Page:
at DumpCore.xs:26
#3  0x4011d5d4 in Perl_pp_entersub (my_perl=0x8133b60) at pp_hot.c:2773
#4  0x400fb439 in Perl_runops_debug (my_perl=0x8133b60) at dump.c:1398
#5  0x400a6288 in S_call_body (my_perl=0x8133b60, myop=0xbffff160, is_eval=0)
    at perl.c:2045
#6  0x400a5e34 in Perl_call_sv (my_perl=0x8133b60, sv=0x85d696c, flags=4)
    at perl.c:1963
#7  0x0808a6e3 in perl_call_handler (sv=0x85d696c, r=0x860bf54, args=0x0)
    at mod_perl.c:1658
#8  0x080895f2 in perl_run_stacked_handlers (hook=0x8109c47 "PerlHandler",
    r=0x860bf54, handlers=0x82e5c4c) at mod_perl.c:1371
#9  0x080864d8 in perl_handler (r=0x860bf54) at mod_perl.c:897
#10 0x080d2560 in ap_invoke_handler (r=0x860bf54) at http_config.c:517
#11 0x080e6796 in process_request_internal (r=0x860bf54) at http_request.c:1308
#12 0x080e67f6 in ap_process_request (r=0x860bf54) at http_request.c:1324
#13 0x080ddba2 in child_main (child_num_arg=0) at http_main.c:4595
#14 0x080ddd4a in make_child (s=0x8127ec4, slot=0, now=1028133659)
#15 0x080ddeb1 in startup_children (number_to_start=4) at http_main.c:4792
#16 0x080de4e6 in standalone_main (argc=2, argv=0xbffff514) at http_main.c:5100
#17 0x080ded04 in main (argc=2, argv=0xbffff514) at http_main.c:5448
#18 0x40215082 in _ _libc_start_main ( ) from /lib/i686/libc.so.6

Reading the trace from bottom to top, we can see that it starts with Apache functions, moves on to the mod_perl and then Perl functions, and finally calls functions from the Debug::DumpCore package. At the top we can see the crash_now_for_real( ) function, which was the one that caused the segmentation fault; we can also see that the faulty code was at line 10 of the DumpCore.xs file. And indeed, if we look at that line number we can see the reason for the segfault—the dereferencing of the NULL pointer:

9: int *p = NULL;
  10: printf("%d", *p); /* cause a segfault */

In our example, we knew what Perl script had caused the segmentation fault. In the real world, it is likely that you’ll have only the core file, without any clue as to which handler or script has triggered it. The special curinfo gdb macro can help:

panic% gdb /home/httpd/httpd_perl/bin/httpd_perl /home/httpd/perl/core
(gdb) source mod_perl-1.xx/.gdbinit
(gdb) curinfo

Start the gdb debugger as before. .gdbinit, the file with various useful gdb macros, is located in the source tree of mod_perl. We use the gdb source function to load these macros, and when we run the curinfo macro we learn that the core was dumped when /home/httpd/perl/core_dump.pl was executing the code at line 9.

These are the bits of information that are important in order to reproduce and resolve a problem: the filename and line number where the fault occurred (the faulty function is Debug::DumpCore::segv( ) in our case) and the actual line where the segmentation fault occurred (the printf("%d", *p) call in XS code). The former is important for problem reproducing, since it’s possible that if the same function was called from a different script the problem wouldn’t show up (not the case in our example, where using a dereferenced NULL pointer will always cause a segmentation fault).

Extracting the Backtrace Automatically

With the help of Debug::FaultAutoBT , you can try to get the backtrace extracted automatically, without any need for the core file. As of this writing this CPAN module is very new and doesn’t work on all platforms.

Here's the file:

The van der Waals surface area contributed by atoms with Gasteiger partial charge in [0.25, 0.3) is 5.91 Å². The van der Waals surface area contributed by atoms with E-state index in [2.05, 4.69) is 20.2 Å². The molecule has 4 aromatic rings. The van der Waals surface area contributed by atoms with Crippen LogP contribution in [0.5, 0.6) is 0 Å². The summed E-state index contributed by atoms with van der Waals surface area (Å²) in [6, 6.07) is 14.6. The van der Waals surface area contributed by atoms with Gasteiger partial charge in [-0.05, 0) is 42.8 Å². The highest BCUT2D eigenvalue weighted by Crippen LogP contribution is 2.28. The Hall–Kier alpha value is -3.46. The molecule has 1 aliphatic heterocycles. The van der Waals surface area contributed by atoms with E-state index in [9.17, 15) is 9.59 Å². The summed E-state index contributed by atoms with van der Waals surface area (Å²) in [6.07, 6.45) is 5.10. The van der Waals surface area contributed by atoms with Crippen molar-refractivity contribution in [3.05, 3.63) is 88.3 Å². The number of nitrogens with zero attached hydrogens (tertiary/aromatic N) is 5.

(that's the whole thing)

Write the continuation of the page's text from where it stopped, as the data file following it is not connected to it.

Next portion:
To use this module we simply add the following code in the startup file:

use Debug::FaultAutoBT;
use File::Spec::Functions;
my $tmp_dir = File::Spec::Functions::tmpdir;
die "cannot find out a temp dir" if $tmp_dir eq '';
my $trace = Debug::FaultAutoBT->new(dir => "$tmp_dir");
$trace->ready( );

This code tries to automatically figure out the location of the temporary directory, initializes the Debug::FaultAutoBT object with it, and finally uses the method ready( ) to set the signal handler, which will attempt to automatically get the backtrace. Now when we repeat the process of starting the server and issuing a request, if we look at the error_log file, it says:

SIGSEGV (Segmentation fault) in 29072
writing to the core file /tmp/core.backtrace.29072

And indeed the file /tmp/core.backtrace.29072 includes a backtrace similar to the one we extracted before, using the core file.

Hanging Processes: Detection and Diagnostics

Sometimes an httpd process might hang in the middle of processing a request. This may happen because of a bug in the code, such as being stuck in a while loop. Or it may be blocked in a system call, perhaps waiting indefinitely for an unavailable resource. To fix the problem, we need to learn in what circumstances the process hangs, so that we can reproduce the problem, which will allow us to uncover its cause.

Hanging Because of an Operating System Problem

Sometimes you can find a process hanging because of some kind of system problem. For example, if the processes was doing some disk I/O operation, it might get stuck in uninterruptible sleep ('D' disk wait in ps report, 'U' in top), which indicates either that something is broken in your kernel or that you’re using NFS. Also, usually you find that you cannot kill -9 this process.

Another process that cannot be killed with kill -9 is a zombie process ('Z' disk wait in ps report, <defunc> in top), in which case the process is already dead and Apache didn’t wait on it properly (of course, it can be some other process not related to Apache).

In the case of disk wait, you can actually get the wait channel from ps and look it up in your kernel symbol table to find out what resource it was waiting on. This might point the way to what component of the system is misbehaving, if the problem occurs frequently.

When a Process Might Hang

In Chapter 19, we discussed the concept of deadlock. This can happen when two processes are each trying to acquire locks on the resources held by the other. Neither process will release the lock it currently holds, and thus neither can acquire a lock on the second resource it desires.